Frustrating misunderstandings aren’t inevitable.
I was sitting in the car outside our house, waiting for our son to join me on a trip to the grocery store.
After waiting for a while, I called his cell phone. “Are you coming?”
“Where are you?” he asked.
“In the car, waiting for you,” I said. “Where are YOU?”
“I’m at the desk,” he replied. “I thought we’re working on our creative writing project?”
We’d both been in the same conversation, but somehow, each of us had come away with two very different understandings of what was happening.
I thought we were going shopping. Our son thought we were working on a creative writing project.
How could we have interpreted the same words so differently?
What Causes Those Frustrating Misunderstandings
Communication is a funny thing. You’re never as clear as you think you are because several problems get in the way.
Your words make sense to you, but those words can mean something entirely different to another person. You each bring a lifetime of experiences and interpretations to every conversation. Those filters color our understanding – and cause a host of frustrating misunderstandings.
For example, take something as simple as “Let’s take out the trash.” Depending on your team’s experience and interpretation, they could hear:
- I will take out the trash.
- You will take out the trash.
- We’re both going to take out the trash.
- We’re showing that we’re all in this together.
- We’re doing work that’s beneath us.
- No work is beneath anyone.
- We can’t afford a cleaning service.
- We’re scrappy and efficient.
- You don’t value the important work I could be doing instead of taking out the trash.
- We’ll take the trash to the front door.
- We’ll take the trash to the dumpster.
And that’s assuming they heard your words correctly. You can imagine how comedies would have someone hear “Let’s check out that rash.”
It turns out that when I said, “Let’s go shop” what our son heard was, “Let’s chop.” Which he interpreted to mean “chop-chop” as in, “Let’s get to it.” Since creative writing had been on his mind, he filtered the encouragement to action through the lens of what had his attention.
In organizations and teams, these kinds of misunderstandings aren’t so funny. They cause endless frustration, headaches, lost productivity, and aggravation.
Close the Loop
Effective leaders work hard to remove the chance of misunderstanding. You do this by the example you set, by understanding who you’re talking to, connecting what to why, and checking for understanding.
It’s leadership 101—lead by example. But it’s more than a trust-building boost to your credibility. Your example clarifies your words and helps everyone understand exactly what you mean.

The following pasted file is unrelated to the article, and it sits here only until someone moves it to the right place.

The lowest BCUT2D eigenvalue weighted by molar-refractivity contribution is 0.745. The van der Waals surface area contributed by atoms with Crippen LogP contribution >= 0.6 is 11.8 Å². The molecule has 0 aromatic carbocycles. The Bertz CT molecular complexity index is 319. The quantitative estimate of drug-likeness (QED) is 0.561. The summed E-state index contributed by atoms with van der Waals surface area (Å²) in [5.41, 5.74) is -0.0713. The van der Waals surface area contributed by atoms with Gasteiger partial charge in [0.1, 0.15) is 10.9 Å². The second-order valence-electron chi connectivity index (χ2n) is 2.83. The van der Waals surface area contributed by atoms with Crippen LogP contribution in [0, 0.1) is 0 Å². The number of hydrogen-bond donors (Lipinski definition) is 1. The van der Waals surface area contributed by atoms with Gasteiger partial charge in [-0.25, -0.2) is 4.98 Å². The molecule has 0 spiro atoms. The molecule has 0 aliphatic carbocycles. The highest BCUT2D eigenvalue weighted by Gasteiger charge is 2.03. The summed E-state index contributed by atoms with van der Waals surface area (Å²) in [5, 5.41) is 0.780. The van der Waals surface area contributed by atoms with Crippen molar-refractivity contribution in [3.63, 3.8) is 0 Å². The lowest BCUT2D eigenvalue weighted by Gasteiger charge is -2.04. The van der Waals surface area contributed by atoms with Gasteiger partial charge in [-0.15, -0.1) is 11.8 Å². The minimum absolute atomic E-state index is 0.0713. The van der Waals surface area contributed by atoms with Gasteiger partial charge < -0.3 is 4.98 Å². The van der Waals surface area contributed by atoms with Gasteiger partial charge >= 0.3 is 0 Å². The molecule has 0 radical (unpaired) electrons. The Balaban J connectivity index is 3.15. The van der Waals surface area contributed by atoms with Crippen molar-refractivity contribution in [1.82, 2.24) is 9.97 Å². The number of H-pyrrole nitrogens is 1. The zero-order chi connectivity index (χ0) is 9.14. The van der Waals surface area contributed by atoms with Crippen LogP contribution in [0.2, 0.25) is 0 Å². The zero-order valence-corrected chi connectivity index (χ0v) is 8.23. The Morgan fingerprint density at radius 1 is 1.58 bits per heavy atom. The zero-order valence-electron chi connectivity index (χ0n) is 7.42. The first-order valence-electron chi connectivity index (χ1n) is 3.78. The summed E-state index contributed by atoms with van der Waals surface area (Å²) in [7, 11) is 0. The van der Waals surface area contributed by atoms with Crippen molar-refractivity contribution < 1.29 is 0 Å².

Understand Who You’re Talking To
Get to know your people and you can tailor your communication to reach mutual understanding quickly. For example, if you have a detail-minded person who takes things literally, understanding that will help you avoid theoretical language. They need to know what, specifically, needs to happen.
People are different. How can you give everyone the best chance of understanding and action?
Connect What to Why
In the absence of information, many people fill in their own stories—and they’re usually not pleasant. Nowhere does this happen more than in filling in the “why” behind what’s been asked.
Eg: Why are we taking out the trash? It must be [insert negative reason here] – we’re broke, the boss doesn’t like our work, they don’t know what we do, they don’t know who I am, it’s a punishment.
Eliminate misunderstanding by clarifying the why behind what you ask.
Check for Understanding
There are two ways to check for understanding: actions and emotions.
Check for Understanding #1:
The action-focused check for understanding ensures a mutually shared understanding of the activity. It looks like this:
“Let’s do a quick check for understanding—what are we doing after lunch?” “Yes—we’re all taking out the trash.” “And why are we taking it out?” “No, it’s not because we’ve done anything wrong—it’s because we’ve got another group in here after us and it’s going to smell awful if we leave it in the trash—and that’s what we’d want them to do for us.”
Check for Understanding #2:
The emotion-focused check for understanding gives your team a chance to process what’s happening and surfaces any issues that might arise. It looks like this:
Leader: “Great meeting. I’m super excited about this strategy. Before we end, I’d like to ask, how is everyone feeling?”
Team member 1: “Well, I’m excited about it too, but I’m also worried about how we will do this considering our other priorities?”
Team member 2: “I’m feeling overwhelmed. These are wonderful ideas and I really want to do them, but I don’t know where to begin.”
Once you know these issues exist, you can help your team move through them, adjust expectations, or remove roadblocks.
In remote work settings, closing the loop and ensuring shared understanding is even more important when we don’t have the visual cues and reinforcement we’re used. As you implement long-term crisis-related health and safety plans, these four steps will help avoid frustrating misunderstandings and keep everyone healthy and safe.
We’d love to hear from you: What are some of your best techniques to ensure you and your team communicate clearly with one another?